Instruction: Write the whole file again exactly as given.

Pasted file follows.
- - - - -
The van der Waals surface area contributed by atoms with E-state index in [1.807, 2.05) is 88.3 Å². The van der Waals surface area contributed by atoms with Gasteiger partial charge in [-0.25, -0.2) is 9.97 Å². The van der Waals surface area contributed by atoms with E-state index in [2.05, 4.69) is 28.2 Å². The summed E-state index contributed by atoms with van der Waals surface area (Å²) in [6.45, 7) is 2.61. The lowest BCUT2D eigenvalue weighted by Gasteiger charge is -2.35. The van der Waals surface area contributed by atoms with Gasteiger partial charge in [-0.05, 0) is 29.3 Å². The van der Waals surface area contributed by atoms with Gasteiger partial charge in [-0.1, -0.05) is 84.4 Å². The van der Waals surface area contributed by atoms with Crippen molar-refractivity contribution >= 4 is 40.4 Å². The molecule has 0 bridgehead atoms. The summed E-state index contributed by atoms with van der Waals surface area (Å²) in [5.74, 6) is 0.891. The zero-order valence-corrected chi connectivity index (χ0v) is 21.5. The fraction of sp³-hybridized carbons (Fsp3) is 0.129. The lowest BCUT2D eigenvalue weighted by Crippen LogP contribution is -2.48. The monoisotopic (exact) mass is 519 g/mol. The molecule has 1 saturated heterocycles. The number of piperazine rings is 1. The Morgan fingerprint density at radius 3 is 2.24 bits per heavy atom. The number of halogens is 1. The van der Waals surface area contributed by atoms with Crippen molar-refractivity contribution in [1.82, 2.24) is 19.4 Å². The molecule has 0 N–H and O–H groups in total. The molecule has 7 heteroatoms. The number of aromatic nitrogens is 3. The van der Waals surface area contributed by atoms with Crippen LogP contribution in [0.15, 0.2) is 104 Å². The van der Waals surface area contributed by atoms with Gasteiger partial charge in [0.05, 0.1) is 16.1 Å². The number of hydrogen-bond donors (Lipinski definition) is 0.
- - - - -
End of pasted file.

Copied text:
The van der Waals surface area contributed by atoms with E-state index in [1.807, 2.05) is 88.3 Å². The van der Waals surface area contributed by atoms with Gasteiger partial charge in [-0.25, -0.2) is 9.97 Å². The van der Waals surface area contributed by atoms with E-state index in [2.05, 4.69) is 28.2 Å². The summed E-state index contributed by atoms with van der Waals surface area (Å²) in [6.45, 7) is 2.61. The lowest BCUT2D eigenvalue weighted by Gasteiger charge is -2.35. The van der Waals surface area contributed by atoms with Gasteiger partial charge in [-0.05, 0) is 29.3 Å². The van der Waals surface area contributed by atoms with Gasteiger partial charge in [-0.1, -0.05) is 84.4 Å². The van der Waals surface area contributed by atoms with Crippen molar-refractivity contribution >= 4 is 40.4 Å². The molecule has 0 bridgehead atoms. The summed E-state index contributed by atoms with van der Waals surface area (Å²) in [5.74, 6) is 0.891. The zero-order valence-corrected chi connectivity index (χ0v) is 21.5. The fraction of sp³-hybridized carbons (Fsp3) is 0.129. The lowest BCUT2D eigenvalue weighted by Crippen LogP contribution is -2.48. The monoisotopic (exact) mass is 519 g/mol. The molecule has 1 saturated heterocycles. The number of piperazine rings is 1. The Morgan fingerprint density at radius 3 is 2.24 bits per heavy atom. The number of halogens is 1. The van der Waals surface area contributed by atoms with Crippen molar-refractivity contribution in [1.82, 2.24) is 19.4 Å². The molecule has 0 N–H and O–H groups in total. The molecule has 7 heteroatoms. The number of aromatic nitrogens is 3. The van der Waals surface area contributed by atoms with Crippen LogP contribution in [0.15, 0.2) is 104 Å². The van der Waals surface area contributed by atoms with Gasteiger partial charge in [0.05, 0.1) is 16.1 Å². The number of hydrogen-bond donors (Lipinski definition) is 0.